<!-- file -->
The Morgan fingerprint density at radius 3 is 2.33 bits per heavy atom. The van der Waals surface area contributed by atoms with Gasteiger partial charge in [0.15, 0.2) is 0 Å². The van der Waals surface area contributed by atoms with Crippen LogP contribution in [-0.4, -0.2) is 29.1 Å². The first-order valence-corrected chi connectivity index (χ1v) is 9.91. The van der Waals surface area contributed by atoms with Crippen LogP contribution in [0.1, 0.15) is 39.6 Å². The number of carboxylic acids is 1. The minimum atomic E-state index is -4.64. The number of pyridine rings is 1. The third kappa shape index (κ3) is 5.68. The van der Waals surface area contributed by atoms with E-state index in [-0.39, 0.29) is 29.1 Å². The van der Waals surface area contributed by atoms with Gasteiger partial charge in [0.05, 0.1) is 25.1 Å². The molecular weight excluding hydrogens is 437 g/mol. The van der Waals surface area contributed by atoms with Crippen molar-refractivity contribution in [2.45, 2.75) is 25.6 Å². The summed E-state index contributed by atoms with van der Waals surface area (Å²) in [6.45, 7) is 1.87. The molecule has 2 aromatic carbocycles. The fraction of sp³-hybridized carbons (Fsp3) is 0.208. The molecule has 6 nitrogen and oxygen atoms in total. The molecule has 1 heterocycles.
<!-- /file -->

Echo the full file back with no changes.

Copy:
The Morgan fingerprint density at radius 3 is 2.33 bits per heavy atom. The van der Waals surface area contributed by atoms with Gasteiger partial charge in [0.15, 0.2) is 0 Å². The van der Waals surface area contributed by atoms with Crippen LogP contribution in [-0.4, -0.2) is 29.1 Å². The first-order valence-corrected chi connectivity index (χ1v) is 9.91. The van der Waals surface area contributed by atoms with Crippen LogP contribution in [0.1, 0.15) is 39.6 Å². The number of carboxylic acids is 1. The minimum atomic E-state index is -4.64. The number of pyridine rings is 1. The third kappa shape index (κ3) is 5.68. The van der Waals surface area contributed by atoms with E-state index in [-0.39, 0.29) is 29.1 Å². The van der Waals surface area contributed by atoms with Gasteiger partial charge in [0.05, 0.1) is 25.1 Å². The molecular weight excluding hydrogens is 437 g/mol. The van der Waals surface area contributed by atoms with Crippen molar-refractivity contribution in [2.45, 2.75) is 25.6 Å². The summed E-state index contributed by atoms with van der Waals surface area (Å²) in [6.45, 7) is 1.87. The molecule has 2 aromatic carbocycles. The fraction of sp³-hybridized carbons (Fsp3) is 0.208. The molecule has 6 nitrogen and oxygen atoms in total. The molecule has 1 heterocycles.